StringUtils.commaDelimitedListToSet(source).collect {
            it as Integer
        }
    }
}

One would expect the output to be:

1,2,3,4
java.util.HashSet
java.util.Integer

a,b,c
java.util.HashSet
java.util.String

Instead, we get a NumberFormatException when converting "a,b,c" since the Set of Integer Converter is used. Note, it is the last item to be added to the ConversionService.

Starting in GenericConverter, when we add a Converter, the following code is called:

@Override
public void addConverter(Class<?> sourceType, Class<?> targetType, Converter<?, ?> converter) {
	GenericConverter.ConvertiblePair typeInfo = new GenericConverter.ConvertiblePair(sourceType, targetType);
	addConverter(new ConverterAdapter(typeInfo, converter));
}

This creates a new ConvertiblePair (as mentioned above) and places it within the private Map<ConverterCacheKey, GenericConvergeter> converterCache field. As ConverterCacheKey is used as a hash key, it's hashCode method is very important:

ConvertiblePair#hashCode(), which is correct.

@Override
public int hashCode() {
    return this.sourceType.hashCode() * 31 + this.targetType.hashCode();
}

In the snippet above this.targetType is a TypeDescriptor. To the best of my knowledge, when Spring Webmvc binds to a Command Object, this will also be true, since we've replicated the problem in a production app as well as the contrived demo above.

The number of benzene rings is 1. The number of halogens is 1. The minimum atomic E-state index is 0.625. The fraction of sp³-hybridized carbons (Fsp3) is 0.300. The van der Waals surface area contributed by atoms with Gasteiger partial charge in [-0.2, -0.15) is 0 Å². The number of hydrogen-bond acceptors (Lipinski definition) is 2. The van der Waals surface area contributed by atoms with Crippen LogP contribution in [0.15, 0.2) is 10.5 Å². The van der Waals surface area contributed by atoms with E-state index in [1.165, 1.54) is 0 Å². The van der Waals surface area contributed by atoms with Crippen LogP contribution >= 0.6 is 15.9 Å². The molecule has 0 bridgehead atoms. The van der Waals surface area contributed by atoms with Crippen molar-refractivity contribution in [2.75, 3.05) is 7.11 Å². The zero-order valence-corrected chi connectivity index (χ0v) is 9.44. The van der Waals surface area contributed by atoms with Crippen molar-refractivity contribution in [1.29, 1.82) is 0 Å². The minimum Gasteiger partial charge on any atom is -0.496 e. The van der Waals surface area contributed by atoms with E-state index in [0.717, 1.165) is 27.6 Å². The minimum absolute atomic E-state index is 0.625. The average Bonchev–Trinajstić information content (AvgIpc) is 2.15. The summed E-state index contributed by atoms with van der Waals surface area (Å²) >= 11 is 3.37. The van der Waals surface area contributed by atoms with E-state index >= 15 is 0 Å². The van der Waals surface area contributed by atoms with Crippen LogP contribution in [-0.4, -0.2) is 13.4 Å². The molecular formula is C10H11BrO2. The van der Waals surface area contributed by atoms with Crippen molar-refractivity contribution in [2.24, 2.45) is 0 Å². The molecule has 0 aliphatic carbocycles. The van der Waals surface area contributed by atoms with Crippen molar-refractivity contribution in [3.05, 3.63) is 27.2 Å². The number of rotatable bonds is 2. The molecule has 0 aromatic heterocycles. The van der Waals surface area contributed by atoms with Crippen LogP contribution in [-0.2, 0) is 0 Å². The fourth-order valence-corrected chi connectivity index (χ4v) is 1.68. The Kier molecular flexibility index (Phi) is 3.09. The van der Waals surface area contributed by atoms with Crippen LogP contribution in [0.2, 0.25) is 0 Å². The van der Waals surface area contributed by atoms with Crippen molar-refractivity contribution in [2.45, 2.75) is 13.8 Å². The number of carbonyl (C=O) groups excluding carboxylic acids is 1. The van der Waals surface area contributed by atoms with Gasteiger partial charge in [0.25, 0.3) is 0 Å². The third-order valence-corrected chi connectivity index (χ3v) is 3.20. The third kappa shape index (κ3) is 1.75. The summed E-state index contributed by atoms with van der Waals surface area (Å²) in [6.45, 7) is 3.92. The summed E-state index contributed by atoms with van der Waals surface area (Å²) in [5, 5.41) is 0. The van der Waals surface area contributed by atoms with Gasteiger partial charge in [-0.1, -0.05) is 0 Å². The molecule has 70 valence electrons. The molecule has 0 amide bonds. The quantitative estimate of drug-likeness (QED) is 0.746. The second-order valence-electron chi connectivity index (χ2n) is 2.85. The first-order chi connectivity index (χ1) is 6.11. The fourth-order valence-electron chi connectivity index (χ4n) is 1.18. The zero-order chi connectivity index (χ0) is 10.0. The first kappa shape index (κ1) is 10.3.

So let's look at how TypeDescriptor build's it's hashCode (as used in ConvertiblePair).

TypeDescriptor#hashCode()

@Override
public int hashCode() {
	return getType().hashCode();
}

In the code above, getType() will only return the Class<?> for the container type, but not it's generics. This causes the converter for <String, Set<Integer>> to be placed in the same Map slot as the Converter<String, Set<String>>, ie: a map collision occurs.

Please let me know if you need any additional information or if I can help in any other way.

Thanks, Brandon.

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@spring-projects-issues spring-projects-issues commented Jan 31, 2014

Juergen Hoeller commented

I can confirm that it's not possible to register converters from the same source type to multiple collection target types. However, this is arguably not a bug but rather an enhancement along the lines of Spring 4's generic type matching for dependency injection. Either way, we'll try to make this work for 4.0.2; if it turns out to be a rather complex change, we'll have to defer to 4.1 instead.

Juergen

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@spring-projects-issues spring-projects-issues commented Jan 31, 2014

Brandon Zeeb commented

That sounds great, thanks Juergen.

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@spring-projects-issues spring-projects-issues commented Feb 1, 2014

Juergen Hoeller commented

This turned out as a rather straightforward change in ConverterAdapter, using a full ResolvableType assignability check in its matches(TypeDescriptor sourceType, TypeDescriptor targetType) implementation now. The specific converters have all been registered before even in case of target type overlaps; they just haven't been evaluated properly.

To be available in the next 4.0.2 snapshot. Please give it a try... (See http://projects.spring.io/spring-framework/ for Maven coordinates)

Juergen